The Cape Byron Headland Reserve is of importance to the Arakwal Aboriginal People of Byron Bay. The reserve maintains spiritual, cultural and historical significance for the Arakwal People and contains many sites, artefacts and landscapes which are significant in maintaining ties with the past and facilitating the continuation of Aboriginal culture. This plan of management intends to continue the process of reconciliation through the further recognition of the Aboriginal cultural values of the Reserve and the support of the Arakwal People’s involvement in the planning, management and interpretation of the Reserve.
Cape Byron Headland Reserve is of particular importance because of its spectacular scenery, the diversity of natural features and environments and the cultural historical heritage importance of the Cape Byron Lighthouse and associated buildings.
The reserve is a major focus for local, regional, national and international tourism, as well as for many types of recreation in a natural coastal environment. These range from passive enjoyment of the reserve’s scenery to activities such as lighthouse tours, education programs and whale watching.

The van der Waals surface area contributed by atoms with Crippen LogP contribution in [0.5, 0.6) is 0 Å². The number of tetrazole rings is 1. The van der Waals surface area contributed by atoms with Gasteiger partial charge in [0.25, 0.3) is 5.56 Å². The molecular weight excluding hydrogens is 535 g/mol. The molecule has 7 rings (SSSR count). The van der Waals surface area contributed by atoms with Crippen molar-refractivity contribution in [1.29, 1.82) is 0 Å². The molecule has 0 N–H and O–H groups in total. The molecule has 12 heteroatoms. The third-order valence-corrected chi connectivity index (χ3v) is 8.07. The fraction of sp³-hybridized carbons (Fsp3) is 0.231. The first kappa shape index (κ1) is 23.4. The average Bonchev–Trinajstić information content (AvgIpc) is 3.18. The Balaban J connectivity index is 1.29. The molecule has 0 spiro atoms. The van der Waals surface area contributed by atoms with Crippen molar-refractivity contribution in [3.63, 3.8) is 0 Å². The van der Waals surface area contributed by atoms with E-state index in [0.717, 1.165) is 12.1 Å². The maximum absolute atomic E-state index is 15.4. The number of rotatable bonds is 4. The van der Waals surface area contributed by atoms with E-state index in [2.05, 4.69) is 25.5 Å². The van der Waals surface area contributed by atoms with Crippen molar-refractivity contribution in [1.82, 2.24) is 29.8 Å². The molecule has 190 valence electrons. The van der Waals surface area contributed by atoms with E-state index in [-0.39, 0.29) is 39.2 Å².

The care, control and management of Cape Byron Headland Reserve rests with the Cape Byron Trust in accordance with the National Parks and Wildlife Act 1974. Members of the Cape Byron Trust include representatives of the community, local and state government and the Arakwal Aboriginal Corporation.
The following amendments to the 2002 Plan of Management were adopted by the Minister for the Environment on 18 June 2010. These amendments should be read in conjunction with the Cape Byron State Conservation Area Plan of Management (2002).
Amendments to Cape Byron State Conservation Area Plan of Management. (2010) These amendments provide for the existing café building at The Pass to be used as a café and/or as a kiosk, or (subject to a heritage assessment) demolition of the current building and construction of a new café and/or kiosk on the same site.